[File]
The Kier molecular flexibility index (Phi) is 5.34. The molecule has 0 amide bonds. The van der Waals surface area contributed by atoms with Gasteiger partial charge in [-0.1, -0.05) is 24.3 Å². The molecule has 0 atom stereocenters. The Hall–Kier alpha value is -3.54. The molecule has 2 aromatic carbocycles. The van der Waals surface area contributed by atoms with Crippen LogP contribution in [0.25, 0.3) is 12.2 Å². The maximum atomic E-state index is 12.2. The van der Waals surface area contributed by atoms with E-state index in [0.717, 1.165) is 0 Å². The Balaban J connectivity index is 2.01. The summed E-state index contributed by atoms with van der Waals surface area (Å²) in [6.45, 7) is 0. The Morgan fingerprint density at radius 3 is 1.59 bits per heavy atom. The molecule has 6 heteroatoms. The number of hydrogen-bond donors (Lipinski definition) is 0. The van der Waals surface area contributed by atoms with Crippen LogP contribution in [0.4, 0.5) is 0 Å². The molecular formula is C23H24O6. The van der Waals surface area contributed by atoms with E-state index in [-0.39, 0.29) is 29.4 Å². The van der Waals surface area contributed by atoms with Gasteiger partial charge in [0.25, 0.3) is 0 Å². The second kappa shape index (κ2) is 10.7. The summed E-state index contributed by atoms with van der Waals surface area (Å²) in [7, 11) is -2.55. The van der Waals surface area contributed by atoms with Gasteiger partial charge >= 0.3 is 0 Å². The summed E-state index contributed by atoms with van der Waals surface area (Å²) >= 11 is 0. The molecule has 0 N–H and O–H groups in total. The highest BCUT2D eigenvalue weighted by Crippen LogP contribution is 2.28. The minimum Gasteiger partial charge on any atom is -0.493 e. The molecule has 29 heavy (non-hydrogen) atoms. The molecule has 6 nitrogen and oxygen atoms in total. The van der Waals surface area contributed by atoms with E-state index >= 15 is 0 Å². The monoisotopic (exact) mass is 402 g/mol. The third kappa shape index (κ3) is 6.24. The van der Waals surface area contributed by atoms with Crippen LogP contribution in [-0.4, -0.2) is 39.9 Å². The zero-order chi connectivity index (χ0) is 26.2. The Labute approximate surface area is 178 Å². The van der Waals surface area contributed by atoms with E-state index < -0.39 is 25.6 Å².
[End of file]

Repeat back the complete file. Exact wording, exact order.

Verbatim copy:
The Kier molecular flexibility index (Phi) is 5.34. The molecule has 0 amide bonds. The van der Waals surface area contributed by atoms with Gasteiger partial charge in [-0.1, -0.05) is 24.3 Å². The molecule has 0 atom stereocenters. The Hall–Kier alpha value is -3.54. The molecule has 2 aromatic carbocycles. The van der Waals surface area contributed by atoms with Crippen LogP contribution in [0.25, 0.3) is 12.2 Å². The maximum atomic E-state index is 12.2. The van der Waals surface area contributed by atoms with E-state index in [0.717, 1.165) is 0 Å². The Balaban J connectivity index is 2.01. The summed E-state index contributed by atoms with van der Waals surface area (Å²) in [6.45, 7) is 0. The Morgan fingerprint density at radius 3 is 1.59 bits per heavy atom. The molecule has 6 heteroatoms. The number of hydrogen-bond donors (Lipinski definition) is 0. The van der Waals surface area contributed by atoms with Crippen LogP contribution in [0.4, 0.5) is 0 Å². The molecular formula is C23H24O6. The van der Waals surface area contributed by atoms with E-state index in [-0.39, 0.29) is 29.4 Å². The van der Waals surface area contributed by atoms with Gasteiger partial charge in [0.25, 0.3) is 0 Å². The second kappa shape index (κ2) is 10.7. The summed E-state index contributed by atoms with van der Waals surface area (Å²) in [7, 11) is -2.55. The van der Waals surface area contributed by atoms with Gasteiger partial charge >= 0.3 is 0 Å². The summed E-state index contributed by atoms with van der Waals surface area (Å²) >= 11 is 0. The molecule has 0 N–H and O–H groups in total. The highest BCUT2D eigenvalue weighted by Crippen LogP contribution is 2.28. The minimum Gasteiger partial charge on any atom is -0.493 e. The molecule has 29 heavy (non-hydrogen) atoms. The molecule has 6 nitrogen and oxygen atoms in total. The van der Waals surface area contributed by atoms with E-state index >= 15 is 0 Å². The monoisotopic (exact) mass is 402 g/mol. The third kappa shape index (κ3) is 6.24. The van der Waals surface area contributed by atoms with Crippen LogP contribution in [-0.4, -0.2) is 39.9 Å². The zero-order chi connectivity index (χ0) is 26.2. The Labute approximate surface area is 178 Å². The van der Waals surface area contributed by atoms with E-state index < -0.39 is 25.6 Å².